Visitors Wright on the Walls in Frank Lloyd Wright Celebration

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National Building Museum Celebrates Wright’s 150th Birthday with Life-sized Coloring Book Gallery and Day of Learning

Portrait of Frank Lloyd Wright, by Vladimir Zabavskiy.
Portrait of Frank Lloyd Wright, by Vladimir Zabavskiy.

WASHINGTON, D.C.—This June, the National Building Museum celebrates the 150th birthday of Frank Lloyd Wright on June 10 by opening a hands-on coloring space titled Wright on the Walls and hosting a day of Wright-inspired talks and activities. The events take place on June 10, 2017; Wright was born on June 8, 1867.

Museum visitors are invited to Wright on the Walls in an exhibition gallery transformed into an interactive, large-scale “coloring book” inspired by the architect’s work. In conjunction with the opening of the Wright on the Walls, the Museum has organized Frank Lloyd Wright Day, during which visitors of all ages are invited to participate in hands-on activities that explore Wright’s enduring legacy. Wright on the Walls opens June 10, 2017, and runs through the summer. The Museum’s Frank Lloyd Wright Day also takes place on Saturday, June 10 from 10 am to 3 pm.

“The activities and talks planned will beautifully showcase why Frank Lloyd Wright’s architecture and ideas are still relevant,” said Chrysanthe Broikos, a curator at the National Building Museum. “I can’t think of a more appropriate place to learn about Wright’s holistic approach to the built environment and how architecture can be a leading and guiding force for how we understand and experience the world.”

Wright on the Walls
Wright on the Walls features original interpretations of built and unbuilt Wright designs created by local artists Scott Clowney and Vladimir Zabavskiy. Focusing on five areas of Wright’s work—residential, commercial, houses of worship, automobile culture, and decorative details—the interactive space challenges visitors to add their own creative “color” to large-scale drawings printed on the walls, using shades and hues inspired by those used by Wright and his studio. The drawings include lesser known and unbuilt projects, such as a gas station in Cloquet, Minnesota and Wright’s surprising design for the peak of Sugarloaf Mountain in Dickerson, Maryland, as well as local sites like the Pope-Leighey House in Alexandria, Virginia. Wright on the Walls will not only celebrate Wright’s legacy and lasting influence, but raise awareness about the role of color and nature in his work. Rounding out the sensory experience will be ambient music adapted from music played in Wright’s Taliesin studios.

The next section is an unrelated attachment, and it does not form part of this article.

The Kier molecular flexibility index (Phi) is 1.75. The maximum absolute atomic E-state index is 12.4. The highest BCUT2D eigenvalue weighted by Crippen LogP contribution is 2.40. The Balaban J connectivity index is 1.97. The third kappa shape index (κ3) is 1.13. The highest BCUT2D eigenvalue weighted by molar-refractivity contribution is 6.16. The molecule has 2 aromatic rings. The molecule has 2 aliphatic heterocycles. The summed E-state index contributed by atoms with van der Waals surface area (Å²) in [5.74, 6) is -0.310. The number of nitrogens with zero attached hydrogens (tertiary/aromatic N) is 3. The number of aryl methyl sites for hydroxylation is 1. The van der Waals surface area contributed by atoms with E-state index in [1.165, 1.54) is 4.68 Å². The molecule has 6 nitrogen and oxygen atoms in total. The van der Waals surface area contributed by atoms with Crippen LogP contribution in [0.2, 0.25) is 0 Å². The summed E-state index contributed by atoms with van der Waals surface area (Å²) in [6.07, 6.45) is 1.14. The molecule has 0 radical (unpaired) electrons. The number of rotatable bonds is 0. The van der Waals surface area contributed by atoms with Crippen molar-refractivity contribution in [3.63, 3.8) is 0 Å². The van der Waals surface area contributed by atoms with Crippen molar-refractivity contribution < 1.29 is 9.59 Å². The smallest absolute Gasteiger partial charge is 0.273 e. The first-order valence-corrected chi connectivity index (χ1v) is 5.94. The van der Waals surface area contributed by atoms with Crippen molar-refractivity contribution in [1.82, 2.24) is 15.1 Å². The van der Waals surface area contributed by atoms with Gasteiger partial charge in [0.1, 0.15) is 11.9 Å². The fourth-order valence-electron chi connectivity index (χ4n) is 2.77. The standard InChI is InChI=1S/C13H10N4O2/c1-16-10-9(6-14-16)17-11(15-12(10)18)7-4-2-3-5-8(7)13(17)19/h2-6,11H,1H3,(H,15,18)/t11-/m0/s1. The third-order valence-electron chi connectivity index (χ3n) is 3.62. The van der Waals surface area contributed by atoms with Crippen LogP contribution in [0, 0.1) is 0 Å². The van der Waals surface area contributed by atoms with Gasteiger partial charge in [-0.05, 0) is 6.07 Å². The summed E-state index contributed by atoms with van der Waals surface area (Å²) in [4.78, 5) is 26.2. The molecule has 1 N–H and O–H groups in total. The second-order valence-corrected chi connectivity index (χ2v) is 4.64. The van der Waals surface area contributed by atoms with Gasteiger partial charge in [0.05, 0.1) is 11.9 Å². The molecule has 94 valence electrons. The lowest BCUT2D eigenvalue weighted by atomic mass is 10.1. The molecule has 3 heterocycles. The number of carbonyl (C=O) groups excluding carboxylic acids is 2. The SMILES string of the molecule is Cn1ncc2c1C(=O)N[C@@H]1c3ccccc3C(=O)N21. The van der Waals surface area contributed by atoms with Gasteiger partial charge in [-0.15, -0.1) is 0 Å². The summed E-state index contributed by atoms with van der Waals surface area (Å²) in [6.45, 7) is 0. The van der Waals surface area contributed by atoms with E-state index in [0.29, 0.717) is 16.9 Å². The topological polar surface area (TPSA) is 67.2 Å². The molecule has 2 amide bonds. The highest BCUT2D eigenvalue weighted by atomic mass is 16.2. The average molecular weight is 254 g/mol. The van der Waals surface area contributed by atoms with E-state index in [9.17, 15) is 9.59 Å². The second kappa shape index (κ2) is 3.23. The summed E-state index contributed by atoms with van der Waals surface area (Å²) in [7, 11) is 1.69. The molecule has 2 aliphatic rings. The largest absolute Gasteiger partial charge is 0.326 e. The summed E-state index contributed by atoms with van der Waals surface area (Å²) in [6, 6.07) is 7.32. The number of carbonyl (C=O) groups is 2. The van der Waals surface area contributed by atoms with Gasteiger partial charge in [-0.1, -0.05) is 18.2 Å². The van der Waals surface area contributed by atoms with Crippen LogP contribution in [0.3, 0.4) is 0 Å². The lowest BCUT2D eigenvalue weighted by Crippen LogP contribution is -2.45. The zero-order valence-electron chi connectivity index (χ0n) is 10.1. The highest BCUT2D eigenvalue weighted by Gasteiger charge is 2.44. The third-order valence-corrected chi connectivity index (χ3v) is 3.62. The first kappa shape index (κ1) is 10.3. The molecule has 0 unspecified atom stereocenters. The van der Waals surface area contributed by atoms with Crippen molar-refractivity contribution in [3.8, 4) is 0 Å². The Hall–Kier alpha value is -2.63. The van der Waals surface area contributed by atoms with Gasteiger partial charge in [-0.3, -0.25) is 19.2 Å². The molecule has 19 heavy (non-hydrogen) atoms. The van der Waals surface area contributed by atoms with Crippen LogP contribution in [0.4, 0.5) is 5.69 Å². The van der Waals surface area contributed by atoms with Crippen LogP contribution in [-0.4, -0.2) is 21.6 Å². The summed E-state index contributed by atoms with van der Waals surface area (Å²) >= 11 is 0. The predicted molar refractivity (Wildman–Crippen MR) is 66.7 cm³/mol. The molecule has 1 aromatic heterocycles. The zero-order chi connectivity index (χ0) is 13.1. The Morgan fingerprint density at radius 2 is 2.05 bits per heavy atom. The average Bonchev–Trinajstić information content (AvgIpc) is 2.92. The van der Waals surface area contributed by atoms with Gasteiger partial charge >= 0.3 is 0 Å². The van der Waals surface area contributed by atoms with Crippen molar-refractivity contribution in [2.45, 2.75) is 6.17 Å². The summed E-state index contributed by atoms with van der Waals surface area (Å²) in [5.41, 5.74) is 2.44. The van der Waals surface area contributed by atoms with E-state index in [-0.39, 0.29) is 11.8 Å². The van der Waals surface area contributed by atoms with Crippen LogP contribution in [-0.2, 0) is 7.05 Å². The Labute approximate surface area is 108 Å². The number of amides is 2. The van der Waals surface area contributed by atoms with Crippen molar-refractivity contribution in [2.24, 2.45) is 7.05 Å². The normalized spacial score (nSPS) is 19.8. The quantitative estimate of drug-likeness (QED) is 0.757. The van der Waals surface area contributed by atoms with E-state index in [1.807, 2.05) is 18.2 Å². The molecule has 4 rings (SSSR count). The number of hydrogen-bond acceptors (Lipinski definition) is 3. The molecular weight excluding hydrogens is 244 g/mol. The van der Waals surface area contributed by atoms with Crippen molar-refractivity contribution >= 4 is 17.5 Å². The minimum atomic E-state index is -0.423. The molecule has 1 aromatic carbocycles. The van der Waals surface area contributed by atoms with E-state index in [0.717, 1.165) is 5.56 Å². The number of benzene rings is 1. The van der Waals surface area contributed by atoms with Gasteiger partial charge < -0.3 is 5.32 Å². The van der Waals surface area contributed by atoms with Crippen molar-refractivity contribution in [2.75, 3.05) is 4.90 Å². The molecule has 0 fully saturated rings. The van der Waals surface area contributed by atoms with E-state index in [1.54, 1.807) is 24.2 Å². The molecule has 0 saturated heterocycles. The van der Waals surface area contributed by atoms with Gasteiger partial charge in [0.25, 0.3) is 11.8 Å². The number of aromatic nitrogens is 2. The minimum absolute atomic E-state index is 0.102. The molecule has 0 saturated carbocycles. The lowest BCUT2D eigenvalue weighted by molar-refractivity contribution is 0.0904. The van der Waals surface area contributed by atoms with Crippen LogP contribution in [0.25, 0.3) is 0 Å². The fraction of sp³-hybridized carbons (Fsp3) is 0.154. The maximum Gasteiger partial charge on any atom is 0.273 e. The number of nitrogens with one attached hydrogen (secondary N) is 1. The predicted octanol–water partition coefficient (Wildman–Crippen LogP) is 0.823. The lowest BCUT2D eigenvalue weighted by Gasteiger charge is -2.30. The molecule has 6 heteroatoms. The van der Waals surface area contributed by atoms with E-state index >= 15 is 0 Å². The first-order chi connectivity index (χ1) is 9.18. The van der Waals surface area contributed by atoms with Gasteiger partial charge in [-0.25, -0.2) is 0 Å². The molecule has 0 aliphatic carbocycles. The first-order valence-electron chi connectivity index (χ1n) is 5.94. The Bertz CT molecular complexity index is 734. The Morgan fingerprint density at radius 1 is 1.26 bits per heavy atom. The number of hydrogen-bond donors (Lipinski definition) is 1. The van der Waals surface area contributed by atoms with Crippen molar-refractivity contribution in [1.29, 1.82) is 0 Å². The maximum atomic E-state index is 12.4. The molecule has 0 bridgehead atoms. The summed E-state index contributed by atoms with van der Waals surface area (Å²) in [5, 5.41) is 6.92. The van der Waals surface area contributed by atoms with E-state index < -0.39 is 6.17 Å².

Washable dry-erase markers will be provided to visitors in Wright on the Walls; visitors are asked not to bring their own coloring supplies. Visitors can share their creations with the hashtag #WrightOnTheWalls; the National Building Museum will repost and share the best creations online.

Wright on the Walls opens June 10, 2017 and runs through September 4, 2017. Admission to this gallery is included in the Museum’s general admission fee.

Frank Lloyd Wright Day